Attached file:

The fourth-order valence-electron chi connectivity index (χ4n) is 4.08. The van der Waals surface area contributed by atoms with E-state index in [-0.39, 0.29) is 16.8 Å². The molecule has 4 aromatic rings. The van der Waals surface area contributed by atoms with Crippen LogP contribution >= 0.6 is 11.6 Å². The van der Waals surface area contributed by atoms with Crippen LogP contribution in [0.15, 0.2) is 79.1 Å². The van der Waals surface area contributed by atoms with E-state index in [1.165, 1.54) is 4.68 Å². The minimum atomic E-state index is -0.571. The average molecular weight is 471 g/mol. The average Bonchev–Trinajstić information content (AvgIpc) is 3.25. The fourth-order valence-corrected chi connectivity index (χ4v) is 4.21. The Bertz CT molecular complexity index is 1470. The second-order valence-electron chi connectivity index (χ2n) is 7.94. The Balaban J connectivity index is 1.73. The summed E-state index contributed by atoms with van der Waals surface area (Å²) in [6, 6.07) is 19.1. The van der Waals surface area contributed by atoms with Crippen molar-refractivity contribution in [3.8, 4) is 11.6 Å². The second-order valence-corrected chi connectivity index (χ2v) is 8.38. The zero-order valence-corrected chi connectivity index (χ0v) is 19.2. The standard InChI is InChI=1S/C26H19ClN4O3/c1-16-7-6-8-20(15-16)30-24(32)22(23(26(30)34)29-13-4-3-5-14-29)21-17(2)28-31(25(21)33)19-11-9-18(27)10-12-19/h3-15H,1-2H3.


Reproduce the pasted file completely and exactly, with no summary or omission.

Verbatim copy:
The fourth-order valence-electron chi connectivity index (χ4n) is 4.08. The van der Waals surface area contributed by atoms with E-state index in [-0.39, 0.29) is 16.8 Å². The molecule has 4 aromatic rings. The van der Waals surface area contributed by atoms with Crippen LogP contribution >= 0.6 is 11.6 Å². The van der Waals surface area contributed by atoms with Crippen LogP contribution in [0.15, 0.2) is 79.1 Å². The van der Waals surface area contributed by atoms with E-state index in [1.165, 1.54) is 4.68 Å². The minimum atomic E-state index is -0.571. The average molecular weight is 471 g/mol. The average Bonchev–Trinajstić information content (AvgIpc) is 3.25. The fourth-order valence-corrected chi connectivity index (χ4v) is 4.21. The Bertz CT molecular complexity index is 1470. The second-order valence-electron chi connectivity index (χ2n) is 7.94. The Balaban J connectivity index is 1.73. The summed E-state index contributed by atoms with van der Waals surface area (Å²) in [6, 6.07) is 19.1. The van der Waals surface area contributed by atoms with Crippen molar-refractivity contribution in [3.8, 4) is 11.6 Å². The second-order valence-corrected chi connectivity index (χ2v) is 8.38. The zero-order valence-corrected chi connectivity index (χ0v) is 19.2. The standard InChI is InChI=1S/C26H19ClN4O3/c1-16-7-6-8-20(15-16)30-24(32)22(23(26(30)34)29-13-4-3-5-14-29)21-17(2)28-31(25(21)33)19-11-9-18(27)10-12-19/h3-15H,1-2H3.